Saturday, November 27, 2010

When You're Tired of Turkey

I do love a good traditional turkey dinner.  We always make sure to get a big enough turkey to have plenty of leftovers for turkey sandwiches.  Yet, there's only so many consecutive meals you have have with turkey before you're craving something else. That point hit last night. Yes, I know that was only the Friday night after Thanksgiving, but we'd already had Thanksgiving dinner, evening sandwiches and sandwiches for Friday lunch.  In much the same way, after a series of new deliciously malty brews, it was time for some hops.

We piled up a mess of nachos with plenty of cheese, tomatoes, onions, black beans, cilantro and jalapenos - whatever was in the fridge - and broke out a couple of IPAs. First up: Old Schoolhouse Brewery Ruud Awakening IPA. I'd first been introduced to Old Schoolhouse Brewery, of Winthrop, WA, through their very good Hooligan Stout.  Ruud Awakening IPA pours a very clear orange/amber color with a thin white head that disappeared quickly. The aroma is of floral and some grapefruit citrus hops.  Flavors trend from a fairly substantial malt backbone to pine and resin hops and a touch of citrus. Bitterness levels are moderately high, though not as strong as the 100 ibus would suggest.  Then again, with 7% abv, the malt is providing some balance.  It has a medium full body with a bitter finish.  We enjoyed it quite a lot and are sorry we only had one bottle which we'd picked up over in Spokane back in October.

Next up was Laughing Dog Brewing's Dogzilla Black IPA. Laughing Dog barks out beers in Ponderay, ID and despite being around for five years, this was the first I'd run across one of their brews.  Looks like a trip over northern ID is in order.  Dogzilla Black IPA pours a very dark brown with lots of red highlights and a good off-white head. The aroma is a mixture of coffee like roasted malts mixed with cascade hops. The IPA base, with simcoe and cascade hops, has a fairly substantial amount of malt, but the hops are the showcase along with some wonderful roasted malt flavors. It is quite good and, like the Ruud Awakening, we were sorry we only had one bottle. It boasts 6.9% abv and 68 ibus.

Friday, November 26, 2010

More Thanksgiving Goodness

Next up on the Thanksgiving-open-up-that-special-bottle of beer fun was Iron Horse Brewery's Brass Ass Brown Ale.  Iron Horse Brewery is over in Ellensburg, WA and I'd picked up a couple of 22 oz bombers at Bottles to try last time we made it over to Spokane.

Iron Horse calls describes their Brass Ass Brown Ale as "bold malty goodness." It is a medium brown color (lighter than the picture suggests) with some amber highlights on the edges and a big biscuit colored head.  There is a slightly fruity malt aroma. It has a very smooth caramel malt flavor, almost sweet, with a slight touch of fruit. The finish is a combination of biscuit and caramel malts with a slight touch of bitterness after things settle (6% abv).

I also had room to try out a bottle of Dick's Lava Rock Porter which I also picked up on the same trip.  Dick's Brewing Company is in Centralia, WA. It is an English style porter with "a good helping of caramel, chocolate and black malts. . . . . plenty of Magnum hops to balance the malty wort and two additions of Mt. Hood hops for lots of hop flavor and great aroma"  It poured a very dark brown to black with a thin white head that disappeared fast. I picked up a light roasted malt aroma.  The flavor is earthy with bittersweet chocolate. I found it to be rather reminiscent of New Belgium Brewing Co.'s 1554 Black Ale.  It is a good, smoothing drinking, medium bodied ale.  

Thursday, November 25, 2010

Celebrating Thanksgiving With Fine Brews

Happy Thanksgiving!  Growler Fills is thankful for great craft beer, friends, family, good fortune and a host of other things on this snowy Thanksgiving morning in Missoula, MT.  I hope your Thanksgiving day is filled with good times and, of course, great beer.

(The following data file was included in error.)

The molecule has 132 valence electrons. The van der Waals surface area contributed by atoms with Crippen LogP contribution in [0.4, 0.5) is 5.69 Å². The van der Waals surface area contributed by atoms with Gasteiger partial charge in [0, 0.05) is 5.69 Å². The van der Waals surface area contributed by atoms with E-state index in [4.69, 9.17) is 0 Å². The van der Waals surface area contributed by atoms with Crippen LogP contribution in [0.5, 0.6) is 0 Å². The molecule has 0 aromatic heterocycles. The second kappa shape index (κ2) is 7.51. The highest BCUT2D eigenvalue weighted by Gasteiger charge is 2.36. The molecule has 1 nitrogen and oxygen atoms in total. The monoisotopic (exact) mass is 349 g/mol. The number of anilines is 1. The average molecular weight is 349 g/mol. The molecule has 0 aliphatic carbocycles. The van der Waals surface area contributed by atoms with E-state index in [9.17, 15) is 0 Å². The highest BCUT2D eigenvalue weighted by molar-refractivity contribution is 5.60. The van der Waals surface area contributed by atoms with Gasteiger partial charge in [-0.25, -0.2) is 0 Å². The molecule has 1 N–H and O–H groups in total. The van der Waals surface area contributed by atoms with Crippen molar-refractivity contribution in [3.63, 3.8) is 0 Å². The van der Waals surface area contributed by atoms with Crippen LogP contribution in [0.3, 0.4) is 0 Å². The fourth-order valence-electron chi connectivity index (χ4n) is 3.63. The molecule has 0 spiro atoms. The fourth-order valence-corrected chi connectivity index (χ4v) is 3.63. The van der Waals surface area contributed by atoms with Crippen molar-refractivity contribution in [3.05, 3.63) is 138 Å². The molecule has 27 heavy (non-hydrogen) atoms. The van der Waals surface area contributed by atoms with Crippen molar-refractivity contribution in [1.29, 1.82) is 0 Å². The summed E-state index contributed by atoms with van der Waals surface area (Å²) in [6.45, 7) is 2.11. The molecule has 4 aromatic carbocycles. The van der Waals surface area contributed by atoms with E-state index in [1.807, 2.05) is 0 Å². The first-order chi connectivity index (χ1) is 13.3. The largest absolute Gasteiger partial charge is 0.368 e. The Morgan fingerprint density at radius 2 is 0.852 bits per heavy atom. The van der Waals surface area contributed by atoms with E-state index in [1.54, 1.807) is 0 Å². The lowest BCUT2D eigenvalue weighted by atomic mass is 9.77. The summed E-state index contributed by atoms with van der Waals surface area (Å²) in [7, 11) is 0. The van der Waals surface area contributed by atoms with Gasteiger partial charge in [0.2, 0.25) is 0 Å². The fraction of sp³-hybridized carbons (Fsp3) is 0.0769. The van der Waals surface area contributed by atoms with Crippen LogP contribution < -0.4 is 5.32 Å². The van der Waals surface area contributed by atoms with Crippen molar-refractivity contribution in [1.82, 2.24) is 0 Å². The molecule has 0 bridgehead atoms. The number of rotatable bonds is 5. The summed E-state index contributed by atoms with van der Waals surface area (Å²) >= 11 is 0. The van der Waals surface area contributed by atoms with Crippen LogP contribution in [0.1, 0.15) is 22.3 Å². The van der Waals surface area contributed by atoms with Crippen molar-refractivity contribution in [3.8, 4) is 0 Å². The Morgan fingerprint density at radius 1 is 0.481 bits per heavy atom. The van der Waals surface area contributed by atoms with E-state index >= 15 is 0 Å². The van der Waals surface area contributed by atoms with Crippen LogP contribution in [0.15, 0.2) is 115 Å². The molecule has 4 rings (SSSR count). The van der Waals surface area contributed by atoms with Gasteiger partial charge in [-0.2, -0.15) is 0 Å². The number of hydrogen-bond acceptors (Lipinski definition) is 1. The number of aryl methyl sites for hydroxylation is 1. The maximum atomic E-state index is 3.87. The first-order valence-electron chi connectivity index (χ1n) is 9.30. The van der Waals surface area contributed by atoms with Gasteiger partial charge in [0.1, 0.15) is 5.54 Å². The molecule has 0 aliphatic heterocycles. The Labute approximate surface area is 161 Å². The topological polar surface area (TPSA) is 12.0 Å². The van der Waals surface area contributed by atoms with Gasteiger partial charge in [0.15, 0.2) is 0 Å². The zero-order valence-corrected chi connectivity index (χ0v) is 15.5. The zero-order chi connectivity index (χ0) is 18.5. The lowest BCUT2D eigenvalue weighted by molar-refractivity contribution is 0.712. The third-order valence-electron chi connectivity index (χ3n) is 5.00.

The holiday season is filled with opportunities to reach into the beer fridge and pick out a few bottles you've been saving for a special occasion.  I kicked things off last night while working on pecan tarts and smelling the pumpkin pies in the oven by opening up a bottle of Great Divide's Espresso Oak Aged Yeti Imperial Stout.  It is an imperial stout aged on oak chips with a "generous infusion of espresso."

This beer pours a solid black with a dark tan head. Just the appearance screams "rich."  The aroma is strong with roasted malt, toffee and chocolate.  The taste is full, rich and complex with a ton of rich roasted malts and a thick, intense coffee like bite. Reminds me of a perfectly brewed mocha featuring a great rich espresso backbone and subtle chocolate undertones.  Excellent.  A perfect way to kick off the Thanksgiving holidays.

What's your special brew for the holidays?

Wednesday, November 24, 2010

More Fresh Hops and a Classic Doppelbock

On a recent frigid, blustery day in Missoula, I felt the need to seek out a little variety in the beer world and stopped in at my favorite set of taps also known as The Rhino. What did I find?  One excellent example of the fresh hop world along with a classic German doppelbock.

As both my regular readers now know, I'm really digging the fresh hop ales.  They're not a new variety, but they've exploded in number over the past couple of years and are highly anticipated each fall. I've found them to be a great celebration of hop flavors, generally with only a moderate amount of bitterness to provide balance while letting the flavors shine.

Deschutes brewing has their own version as part of the Bond Street Ale Series.  Hop Trip - A Fresh Hop Pale Ale - features Crystal hops picked from a farm near Salem, OR and added fresh to the brew kettles along with some dry kilned whole hops. It pours a slightly hazy orange/amber color with a white head that disappears fairly quickly. The aroma is of pine resin and woody hops.  Flavors of pine hops dominate the brew with a moderate, well balanced bitterness level. It is an excellent brew (5.5% abv, 38 ibus). 

On the other end of the spectrum was Ayinger's Celebrator Doppelbock.  This is a beer than is widely available year round in bottles at better beer stores, but I've rarely found it on tap.  On Beer Advocate it rates an "A" for outstanding and the Bros (creators of Beer Advocate) consider it a beer of world class distinction.  I humbly agree.  I found this beer early on in my craft beer exploration and have loved it since.  It is a dark brown brew with ruby highlights at the edges.  There is a very light-tan, thick head.  The aromas are filled with sweet caramel malt and the flavors are dominated by an earthy, woody, caramel malt combination and hints of toasted brown sugar.  It is smooth and crisp and far too easy to drink (6.7% abv).  Head down to the Rhino in Missoula for your own chance to taste this classic.